Will Divorce Make me Happier?


“Will divorce make me happier?” There is often an assumption that individuals will be happier after they divorce, because the divorce will solve a difficult problem.  While some may be happier after a divorce, research indicates most adults that divorce have lower levels of happiness and more psychological distress compared to married individuals.  Divorce can bring up new conflicts between couples that cause more tension than when they were married.  There is also a false assumption that divorce can be better for the kids.  There is not one clear answer to this as all relationships are unique.  Speaking with a professional may be beneficial as you make your decision.  Below you will find more information on happiness and divorce.

Are people happier when they divorce?

The answer to this question is not as obvious as some people think. Some see divorce as the cure-all; they hope that divorce will end their unhappiness. One of the best long-term studies of divorce found that divorce, in and of itself, generally does not lead to a better life. Some people are happier as a result of divorce. On the other hand, many marriages that experience even very serious problems, such as alcoholism, infidelity, and emotional neglect, are now happy after working through their problems. One study found that, in one state, about three in ten currently married individuals at one time thought their marriage might be in serious trouble and thought about divorce. But more than 90% of these individuals said that they were glad that they were still together.

It is hard to work through a difficult marriage, but it is also hard to work through a divorce. One study found that when individuals in a low-conflict marriage divorced, they experienced a decrease in happiness, on average. This study suggests that ending a marriage that may be unhappy at the time but low in conflict is not a reliable path to improved happiness. About half of divorces come from low-conflict marriages in which one or both spouses are unhappy but there isn’t a lot of fighting.

One idea some people have about divorce is that children will be better off because a divorce will make for happier parents. If there isn’t a lot of conflict in the marriage, research suggests that the children probably will be better off if their parents stay married and try to work though their problems.

Especially when children are involved, divorce does not necessarily end conflict between parents. In fact, research suggests that, for many couples, conflict actually increases after a divorce and post-divorce conflict between ex-spouses makes it more difficult for children to adjust to life after the divorce. Most children are better off when their parents can resolve their difficulties and keep the family together, although there are exceptions to this. In high-conflict marriages with a lot of fighting or abusive marriages, children are generally better off if their parents divorce rather than stay married and continue to fight.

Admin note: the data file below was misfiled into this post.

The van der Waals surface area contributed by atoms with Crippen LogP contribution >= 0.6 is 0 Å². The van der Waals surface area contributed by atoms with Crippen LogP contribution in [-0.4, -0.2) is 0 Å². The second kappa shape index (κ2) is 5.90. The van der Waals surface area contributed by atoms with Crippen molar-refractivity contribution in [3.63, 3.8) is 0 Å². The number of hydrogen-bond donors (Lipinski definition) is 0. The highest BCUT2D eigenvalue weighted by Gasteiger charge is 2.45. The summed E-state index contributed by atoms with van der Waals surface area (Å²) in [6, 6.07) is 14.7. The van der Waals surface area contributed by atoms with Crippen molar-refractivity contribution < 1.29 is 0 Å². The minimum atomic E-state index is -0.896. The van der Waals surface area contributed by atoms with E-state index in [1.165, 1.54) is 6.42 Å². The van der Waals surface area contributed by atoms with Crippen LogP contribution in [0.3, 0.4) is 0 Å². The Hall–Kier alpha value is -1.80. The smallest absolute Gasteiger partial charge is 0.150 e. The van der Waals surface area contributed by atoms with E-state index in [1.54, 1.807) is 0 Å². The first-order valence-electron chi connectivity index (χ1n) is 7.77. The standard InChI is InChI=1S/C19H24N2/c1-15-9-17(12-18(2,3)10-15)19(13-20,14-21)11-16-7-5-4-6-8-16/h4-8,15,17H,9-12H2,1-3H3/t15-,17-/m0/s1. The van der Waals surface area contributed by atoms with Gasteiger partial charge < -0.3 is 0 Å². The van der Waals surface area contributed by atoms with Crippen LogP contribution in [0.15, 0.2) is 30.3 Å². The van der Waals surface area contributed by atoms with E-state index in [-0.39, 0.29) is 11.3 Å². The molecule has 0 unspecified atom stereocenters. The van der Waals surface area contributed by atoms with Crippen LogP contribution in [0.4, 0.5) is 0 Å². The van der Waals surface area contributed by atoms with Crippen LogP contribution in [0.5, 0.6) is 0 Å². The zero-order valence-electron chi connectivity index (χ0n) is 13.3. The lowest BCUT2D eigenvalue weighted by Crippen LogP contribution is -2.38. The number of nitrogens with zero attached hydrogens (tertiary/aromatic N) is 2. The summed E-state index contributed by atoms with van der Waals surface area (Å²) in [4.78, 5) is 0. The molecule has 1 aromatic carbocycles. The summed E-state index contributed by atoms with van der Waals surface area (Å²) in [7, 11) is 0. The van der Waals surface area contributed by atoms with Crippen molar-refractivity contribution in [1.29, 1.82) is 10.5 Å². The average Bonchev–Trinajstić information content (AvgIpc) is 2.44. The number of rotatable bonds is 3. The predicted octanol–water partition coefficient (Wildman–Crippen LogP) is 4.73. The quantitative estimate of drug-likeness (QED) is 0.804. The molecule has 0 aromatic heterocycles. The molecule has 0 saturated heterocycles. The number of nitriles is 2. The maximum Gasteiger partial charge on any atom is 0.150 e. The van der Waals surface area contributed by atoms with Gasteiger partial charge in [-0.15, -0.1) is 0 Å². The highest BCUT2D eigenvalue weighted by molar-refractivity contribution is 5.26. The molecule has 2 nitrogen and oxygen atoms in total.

Will a divorce decrease conflict between me and my spouse?

Most couples who divorce do not experience high levels of conflict, and divorce may bring up a new set of problems with your spouse.  Often times problems are hidden during the marriage and divorce brings about new circumstances that may bring up the issues.  For many, dealing with the problem is even harder than staying in the marriage.  Post-divorce conflict is often more visible when children are involved.  Parent often have logistical issues, legal mandates, split finances, and shared custody which all make the act of communicating clearly and efficiently very difficult.  It is important to minimize conflict with your ex-spouse and it can be difficult to accurately predict if conflict will decrease.  A trusted religious leader or professional counselor may be able to help you sort through your thoughts.

Will I wish I would have worked harder?

Everyone’s circumstances are different, so this can be a sensitive topic, but research does suggest some people harbor regrets about their divorce.  One study found in 75% of couples, at least one partner had second thoughts about their decision to divorce.  Another study found almost half of individuals wished they/or their spouse had tried harder to work through their differences. Having feelings of uncertainty and doubt are very common and feelings of regret tend to decrease overtime.  A good marriage as well as a good divorce are similar in that they require those involved to be kind and considerate to each other.

Laura, a participant interviewed about her divorce, acknowledged “the grass is not greener” and gave the advice to “not evaluate with anger….because it will guide you down the wrong path.”

What are my chances of remarrying?

About three of four divorced people will eventually remarry within 10 years, with about half who will remarry will have done so within 5 years of their divorce.  Factors that may impact your ability to remarry are if you have kids and your age when you divorce.  Women who bring children into a second marriage are more likely to divorce than men who bring children into a second marriage. Age plays a factor, because chances of remarriage decline with age due to their being fewer single partners available at older ages.  There are still many divorced people that remarry at an older age and with children.

Find the research support here.